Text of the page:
RIM (RIMM) has announced in Europe that its BlackBerry 10 Native Software Development Kit (SDK) is now open source. As someone who has covered open source since 2005, and technology since 1982, this has fail written all over it. As I explained in December regarding Hewlett-Packard (HPQ) and webOS, open sourcing a failed product is just another way of stretching out the failure and blaming someone else for it.
RIM's decision to take the same route in the same way could threaten the company's existence, since unlike HP it has no other technology on which to make a case to investors. While its shares have lost three-quarters of their value in the last year, this could be the catalyst for them to lose the rest.
Since pushing webOS to open source, HP CEO Meg Whitman has been making big noises about it, claiming it will be bigger than Android. But Jon Rubenstein, the former Palm CEO who knows the product like no one else, has already left the building and the code isn't being released until September.
HP has already released the Android code it was working on and it's plain the company was riven by division, and spent 2011 making two bad things rather than one good one.
The problem for RIM isn't just that, as Globe Investor quotes James Surowiecki of The New Yorker, the product isn't made for today's world. The problem is there's no money to fix the problem, not enough distribution to make the product a player, and no OEMs who might take the product forward.
Successful open source programs start as open source, through big alliances, or with important sponsors.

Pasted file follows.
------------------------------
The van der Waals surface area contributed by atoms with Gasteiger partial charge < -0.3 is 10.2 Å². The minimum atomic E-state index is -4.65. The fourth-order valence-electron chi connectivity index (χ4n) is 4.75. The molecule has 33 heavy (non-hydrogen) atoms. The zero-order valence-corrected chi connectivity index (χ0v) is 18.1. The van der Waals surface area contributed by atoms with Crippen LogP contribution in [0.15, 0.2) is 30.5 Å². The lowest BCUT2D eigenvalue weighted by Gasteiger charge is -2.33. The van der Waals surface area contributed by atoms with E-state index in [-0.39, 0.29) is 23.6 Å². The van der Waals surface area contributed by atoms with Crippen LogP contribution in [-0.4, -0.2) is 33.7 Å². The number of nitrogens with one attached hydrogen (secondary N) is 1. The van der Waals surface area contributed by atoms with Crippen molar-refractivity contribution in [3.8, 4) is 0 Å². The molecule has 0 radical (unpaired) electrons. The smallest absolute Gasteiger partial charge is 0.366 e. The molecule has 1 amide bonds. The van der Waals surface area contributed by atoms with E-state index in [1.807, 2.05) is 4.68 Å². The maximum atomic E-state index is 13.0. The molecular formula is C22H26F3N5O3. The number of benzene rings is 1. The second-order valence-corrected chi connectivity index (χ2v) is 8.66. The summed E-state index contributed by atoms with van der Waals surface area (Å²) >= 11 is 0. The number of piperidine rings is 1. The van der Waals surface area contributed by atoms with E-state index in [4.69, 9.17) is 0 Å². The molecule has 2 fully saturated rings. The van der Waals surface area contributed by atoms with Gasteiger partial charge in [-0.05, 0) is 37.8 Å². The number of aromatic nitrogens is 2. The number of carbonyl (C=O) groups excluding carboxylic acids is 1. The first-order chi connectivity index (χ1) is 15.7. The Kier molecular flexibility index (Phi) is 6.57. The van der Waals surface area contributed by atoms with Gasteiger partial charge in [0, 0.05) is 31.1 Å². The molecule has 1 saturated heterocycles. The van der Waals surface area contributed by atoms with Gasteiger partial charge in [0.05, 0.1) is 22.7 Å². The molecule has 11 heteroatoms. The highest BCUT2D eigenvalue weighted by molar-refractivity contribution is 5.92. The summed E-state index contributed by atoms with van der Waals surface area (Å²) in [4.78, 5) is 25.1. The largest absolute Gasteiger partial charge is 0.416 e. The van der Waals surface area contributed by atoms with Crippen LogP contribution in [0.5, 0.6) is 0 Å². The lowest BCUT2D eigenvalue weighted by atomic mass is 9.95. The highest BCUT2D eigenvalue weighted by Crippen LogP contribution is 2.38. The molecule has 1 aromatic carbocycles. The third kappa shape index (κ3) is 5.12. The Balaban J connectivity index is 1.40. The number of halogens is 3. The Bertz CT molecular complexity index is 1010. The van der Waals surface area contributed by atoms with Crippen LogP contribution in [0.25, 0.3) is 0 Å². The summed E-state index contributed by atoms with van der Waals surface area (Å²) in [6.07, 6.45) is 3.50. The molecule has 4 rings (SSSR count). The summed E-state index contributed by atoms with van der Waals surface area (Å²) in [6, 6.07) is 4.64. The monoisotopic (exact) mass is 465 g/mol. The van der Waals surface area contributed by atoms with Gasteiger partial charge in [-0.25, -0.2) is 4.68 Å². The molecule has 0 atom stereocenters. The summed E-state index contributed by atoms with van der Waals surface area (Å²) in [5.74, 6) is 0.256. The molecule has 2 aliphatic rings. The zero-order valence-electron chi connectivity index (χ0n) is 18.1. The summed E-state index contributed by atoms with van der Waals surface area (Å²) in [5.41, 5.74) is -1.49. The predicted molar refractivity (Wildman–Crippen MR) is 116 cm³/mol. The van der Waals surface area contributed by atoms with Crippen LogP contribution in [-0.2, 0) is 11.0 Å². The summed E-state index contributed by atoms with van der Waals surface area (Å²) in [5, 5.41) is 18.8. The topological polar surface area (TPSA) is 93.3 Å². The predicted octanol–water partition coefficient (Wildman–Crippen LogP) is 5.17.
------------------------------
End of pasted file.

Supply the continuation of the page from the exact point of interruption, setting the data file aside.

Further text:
Linux started as open source. Firefox, while it began as the failed Netscape, quickly drew major allies that made the Foundation a potent competitor to Microsoft (MSFT). Many systems have succeeded under the Eclipse or Apache foundations because big companies allied to push the code forward in a neutral setting.
Unsuccessful open source programs start the way webOS and RIM have started. Symbian, as an open source project, was begun this way under Nokia (NOK). It never works.
RIM may seem to have some hope in that it has had open source repositories for more than a year. This means it already has relationships with developers. But that's not good enough. It will only get you, at most, into a niche or two.
You need more than developers to gain traction for what is essentially a hardware platform. You need OEMs. A Linux tablet called Spark comes out in May but it's really just a re-worked Android from Zenithink, a Chinese company. A second Linux tablet has also been announced, the Trimble Yuma, but it's a specialized device, designed for military applications, with a $3,695 price tag.
If you want to be more than a niche player, you need allies with the cash and motivation to break through the market clutter. Neither RIM nor HP have that. What is left is hype and, later, an attempt to claim that open source is to blame for market failure.
Open source is not to blame for market failure. Market failure is to blame for market failure. In this space RIM and HP are dead men walking.